ER doctor calls Humboldt Broncos crash triage ‘most tragic night of my career’
Dr. Hassan Masri is still processing the shock of being on call at Royal University Hospital when the Humboldt Broncos’ team bus collided with a semi-truck.
“No training out there would have prepared me for the emotional rollercoaster of last night,” Masri said.
The hospital was on high alert after 15 members of the organization were killed and 14 were injured in a fatal crash near Saskatchewan’s Highway 335 Friday night.
Masri says the call came in at around 8 p.m. CST, warning staff that a mass casualty would be coming their way — known in the medical world as a Code Orange — and requesting that anyone who had their car parked anywhere near the emergency department move it immediately.
“There were the early signs of organized chaos,” Masri said.
“There were nurses standing in line, assembling into teams. I can’t even tell you how many physicians were there.”
Physicians were wearing red vests to tell them apart from the nurses, who sported yellow gowns.
Doctors, nurses and therapists organized themselves into teams, and everyone working in the hospital had slapped a name tag on the top corner of their chest.
Masri, a Saskatoon-based ICU doctor, believes the first patient arrived at around 10 p.m.
“Honestly, I don’t remember what time it was at that point when the first patient arrived,” he said. “Very quickly after that, patients started to arrive one after the other in very critical conditions.”
Of the 29 people on the bus, headed to a game against the Nipwan Hawkes, 14 were killed in the crash, and 15 were sent to the hospital with a variety of injuries.
The RCMP described three passengers’ injuries as “critical.” While a complete list of fatalities and injuries has not been released, family members of Broncos players have since posted images on social media of players recovering at Royal University.
Roy Patter, for example, posted an image of his son, Derek Patter, and two fellow teammates recovering from their injuries while in hospital.
Among those killed in the accident include team captain Logan Schatz, head coach Darcy Haugan and Broncos play-by-play announcer Tyler Bieber.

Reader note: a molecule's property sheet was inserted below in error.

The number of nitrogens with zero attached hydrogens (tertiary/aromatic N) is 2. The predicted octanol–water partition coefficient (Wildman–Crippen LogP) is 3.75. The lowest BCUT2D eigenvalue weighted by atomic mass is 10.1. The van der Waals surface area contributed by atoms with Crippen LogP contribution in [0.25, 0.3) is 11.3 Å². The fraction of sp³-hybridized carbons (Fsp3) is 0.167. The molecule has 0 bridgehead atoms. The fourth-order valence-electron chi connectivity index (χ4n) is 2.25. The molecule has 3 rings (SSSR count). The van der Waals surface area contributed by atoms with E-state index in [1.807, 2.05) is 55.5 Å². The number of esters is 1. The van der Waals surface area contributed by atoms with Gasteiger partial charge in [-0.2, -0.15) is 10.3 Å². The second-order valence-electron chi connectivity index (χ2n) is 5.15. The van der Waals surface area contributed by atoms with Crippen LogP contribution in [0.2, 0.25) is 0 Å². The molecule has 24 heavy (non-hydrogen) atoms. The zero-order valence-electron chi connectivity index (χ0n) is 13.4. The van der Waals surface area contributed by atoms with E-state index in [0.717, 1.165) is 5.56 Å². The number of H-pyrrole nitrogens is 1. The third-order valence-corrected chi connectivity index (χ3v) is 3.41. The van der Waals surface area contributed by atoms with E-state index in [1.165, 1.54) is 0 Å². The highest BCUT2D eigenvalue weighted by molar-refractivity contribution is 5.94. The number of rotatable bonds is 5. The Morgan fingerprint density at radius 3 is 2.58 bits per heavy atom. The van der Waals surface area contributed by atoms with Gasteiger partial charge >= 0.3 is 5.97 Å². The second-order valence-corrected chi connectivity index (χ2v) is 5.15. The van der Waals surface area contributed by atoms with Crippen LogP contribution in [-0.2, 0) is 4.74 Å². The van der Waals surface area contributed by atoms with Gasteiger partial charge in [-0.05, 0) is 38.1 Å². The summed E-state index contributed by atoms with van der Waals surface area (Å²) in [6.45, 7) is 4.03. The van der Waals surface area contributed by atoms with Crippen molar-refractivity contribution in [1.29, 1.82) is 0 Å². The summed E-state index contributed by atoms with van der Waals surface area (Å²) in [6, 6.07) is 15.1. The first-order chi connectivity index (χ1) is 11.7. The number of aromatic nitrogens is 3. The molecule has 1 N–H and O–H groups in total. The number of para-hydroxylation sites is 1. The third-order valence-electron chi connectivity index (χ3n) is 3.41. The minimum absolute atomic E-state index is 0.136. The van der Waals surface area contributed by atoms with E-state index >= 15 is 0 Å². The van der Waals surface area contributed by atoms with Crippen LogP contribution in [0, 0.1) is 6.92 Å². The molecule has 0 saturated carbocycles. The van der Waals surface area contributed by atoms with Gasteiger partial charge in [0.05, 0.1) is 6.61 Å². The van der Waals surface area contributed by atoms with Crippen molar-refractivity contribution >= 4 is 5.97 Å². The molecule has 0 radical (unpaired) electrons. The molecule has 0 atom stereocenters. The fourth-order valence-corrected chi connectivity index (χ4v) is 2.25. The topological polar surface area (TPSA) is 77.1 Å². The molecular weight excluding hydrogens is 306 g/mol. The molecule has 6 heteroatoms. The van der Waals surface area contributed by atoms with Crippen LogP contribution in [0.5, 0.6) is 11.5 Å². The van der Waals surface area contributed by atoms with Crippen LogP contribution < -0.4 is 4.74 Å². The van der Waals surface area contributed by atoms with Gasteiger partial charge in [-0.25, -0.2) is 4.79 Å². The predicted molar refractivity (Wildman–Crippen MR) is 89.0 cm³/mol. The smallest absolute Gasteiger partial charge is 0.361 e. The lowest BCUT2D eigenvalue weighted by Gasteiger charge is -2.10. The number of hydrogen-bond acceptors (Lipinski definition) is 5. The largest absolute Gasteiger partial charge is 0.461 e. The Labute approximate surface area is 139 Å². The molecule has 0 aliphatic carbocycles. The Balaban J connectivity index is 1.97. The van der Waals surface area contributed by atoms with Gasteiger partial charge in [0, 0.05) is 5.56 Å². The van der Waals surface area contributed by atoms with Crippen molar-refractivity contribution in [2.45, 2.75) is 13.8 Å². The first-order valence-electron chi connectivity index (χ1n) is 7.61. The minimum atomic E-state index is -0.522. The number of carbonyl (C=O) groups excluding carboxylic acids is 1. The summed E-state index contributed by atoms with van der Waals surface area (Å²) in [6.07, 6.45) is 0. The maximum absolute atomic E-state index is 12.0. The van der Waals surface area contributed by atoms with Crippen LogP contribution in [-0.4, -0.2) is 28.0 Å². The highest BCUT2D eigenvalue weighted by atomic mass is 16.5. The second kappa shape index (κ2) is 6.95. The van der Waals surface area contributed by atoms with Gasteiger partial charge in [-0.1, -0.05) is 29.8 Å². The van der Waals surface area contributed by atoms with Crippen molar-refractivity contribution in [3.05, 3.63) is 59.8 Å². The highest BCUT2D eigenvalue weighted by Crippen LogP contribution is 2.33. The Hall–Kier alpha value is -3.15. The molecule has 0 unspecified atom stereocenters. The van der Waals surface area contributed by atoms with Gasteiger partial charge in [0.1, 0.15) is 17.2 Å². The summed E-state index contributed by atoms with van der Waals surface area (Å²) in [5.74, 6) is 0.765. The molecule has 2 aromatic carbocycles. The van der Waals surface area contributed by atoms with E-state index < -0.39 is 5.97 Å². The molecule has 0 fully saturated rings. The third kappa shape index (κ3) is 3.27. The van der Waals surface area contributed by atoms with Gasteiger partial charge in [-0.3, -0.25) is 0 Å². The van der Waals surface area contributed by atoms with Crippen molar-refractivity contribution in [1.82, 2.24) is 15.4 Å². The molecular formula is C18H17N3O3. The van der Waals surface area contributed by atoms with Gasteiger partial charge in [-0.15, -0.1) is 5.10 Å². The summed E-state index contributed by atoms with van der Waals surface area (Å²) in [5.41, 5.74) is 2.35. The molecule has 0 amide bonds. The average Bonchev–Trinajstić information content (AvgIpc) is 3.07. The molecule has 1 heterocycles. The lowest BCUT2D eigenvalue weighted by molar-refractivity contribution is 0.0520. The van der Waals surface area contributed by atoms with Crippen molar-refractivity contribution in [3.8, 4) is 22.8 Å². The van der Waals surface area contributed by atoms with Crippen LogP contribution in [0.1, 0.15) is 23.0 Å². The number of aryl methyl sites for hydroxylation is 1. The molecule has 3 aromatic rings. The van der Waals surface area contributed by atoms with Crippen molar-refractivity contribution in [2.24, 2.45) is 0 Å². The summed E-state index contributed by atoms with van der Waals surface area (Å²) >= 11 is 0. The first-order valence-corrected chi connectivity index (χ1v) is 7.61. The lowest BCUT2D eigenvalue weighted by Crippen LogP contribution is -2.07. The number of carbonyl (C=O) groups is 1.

The accident has drawn an outpouring of support on social media from politicians, hockey fans and onlookers from Canada and around the world.
Prime Minister Justin Trudeau, U.S. President Donald Trump and the NHL, were among those offering condolences in wake of the tragedy.
Broncos president Kevin Garinger also made a statement, saying, “We are heartbroken and completely devastated by the tragedy that occurred yesterday.”
In the midst of everything, Masri and the rest of the hospital staff had no time to focus on any of the headlines. “People are just working non-stop,” he explained.
Teams comprised of two physicians, two nurses and one or two therapists received player after player with severe injuries.
While most medical staff didn’t know each other very well — many had likely never met before — it was hard to tell by the way they worked so well together, Masri said.
“The emergency department was so loud — and yet so quiet,” he said.
In a note Masri posted on Facebook early Saturday morning, he thanked hospital staff for coming together, but described Friday night as the “worst and most tragic night of my career.”
Masri, whose parents are from Syria, volunteered with other doctors for two weeks in the war-torn country in 2011. That experience likely helped prepare him for the bus crash, he said. He learned to control his emotions and focus on the task at hand.
Despite the adrenaline in any hospital during an emergency, Masri said it’s impossible to ignore the families on the sidelines, waiting for news about their children.
“We’re talking about really young people who were going to play hockey. You expect them to come back home,” he said.
He said the scene was dismal yet hopeful. One young boy attempted to cuddle his wounded older brother as he lay in a stretcher, Masri said, while parents deferred updates on their loved ones so doctors could attend to the injuries of others.
“I think the families were quite graceful and dignified in the way they understood the severity of what was going on,” he said.
In his post, Masri thanked the hospital staff and the community for making such an event “a little less tragic.”
Medical staff returned to the hospital to help out — so many, in fact, that volunteers eventually had to be turned away.
“This is a testament to the type of people in the Humbolt community,” Masri said.
The Saskatchewan Health Authority said in a post on Facebook that many Saskatoon residents had offered their help, and asked those interested in contributing to direct their efforts towards community support instead.
“We would like to thank those individuals who have approached hospital staff in Saskatoon to offer their help (and even food) to those affected by the tragic accident involving the Humboldt Broncos yesterday. Your generosity is a very Saskatchewan response and it is amazing,” read the post.
Masri notes that community spirit makes a tragedy such as the bus crash very “personal for people.”
“It’s not just somebody’s son. It’s the town’s son.”
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